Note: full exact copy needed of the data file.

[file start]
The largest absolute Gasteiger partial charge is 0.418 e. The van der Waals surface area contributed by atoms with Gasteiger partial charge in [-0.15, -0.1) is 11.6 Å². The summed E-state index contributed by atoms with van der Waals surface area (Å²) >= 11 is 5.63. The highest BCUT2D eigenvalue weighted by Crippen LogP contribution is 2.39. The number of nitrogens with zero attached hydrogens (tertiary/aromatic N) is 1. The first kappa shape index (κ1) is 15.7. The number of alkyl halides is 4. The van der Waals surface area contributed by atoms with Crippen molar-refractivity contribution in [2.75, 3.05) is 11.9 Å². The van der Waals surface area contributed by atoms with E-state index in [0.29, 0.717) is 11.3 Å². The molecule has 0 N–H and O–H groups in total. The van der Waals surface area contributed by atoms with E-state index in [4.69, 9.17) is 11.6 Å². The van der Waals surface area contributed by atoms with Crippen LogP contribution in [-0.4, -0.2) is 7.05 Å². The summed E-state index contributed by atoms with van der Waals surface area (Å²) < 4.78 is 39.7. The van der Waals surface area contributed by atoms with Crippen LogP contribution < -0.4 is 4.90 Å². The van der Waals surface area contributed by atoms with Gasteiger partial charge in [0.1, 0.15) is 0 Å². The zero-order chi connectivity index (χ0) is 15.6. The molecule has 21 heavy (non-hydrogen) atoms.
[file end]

The largest absolute Gasteiger partial charge is 0.418 e. The van der Waals surface area contributed by atoms with Gasteiger partial charge in [-0.15, -0.1) is 11.6 Å². The summed E-state index contributed by atoms with van der Waals surface area (Å²) >= 11 is 5.63. The highest BCUT2D eigenvalue weighted by Crippen LogP contribution is 2.39. The number of nitrogens with zero attached hydrogens (tertiary/aromatic N) is 1. The first kappa shape index (κ1) is 15.7. The number of alkyl halides is 4. The van der Waals surface area contributed by atoms with Crippen molar-refractivity contribution in [2.75, 3.05) is 11.9 Å². The van der Waals surface area contributed by atoms with E-state index in [0.29, 0.717) is 11.3 Å². The molecule has 0 N–H and O–H groups in total. The van der Waals surface area contributed by atoms with E-state index in [4.69, 9.17) is 11.6 Å². The van der Waals surface area contributed by atoms with Crippen LogP contribution in [-0.4, -0.2) is 7.05 Å². The summed E-state index contributed by atoms with van der Waals surface area (Å²) < 4.78 is 39.7. The van der Waals surface area contributed by atoms with Crippen LogP contribution < -0.4 is 4.90 Å². The van der Waals surface area contributed by atoms with Gasteiger partial charge in [0.1, 0.15) is 0 Å². The zero-order chi connectivity index (χ0) is 15.6. The molecule has 21 heavy (non-hydrogen) atoms.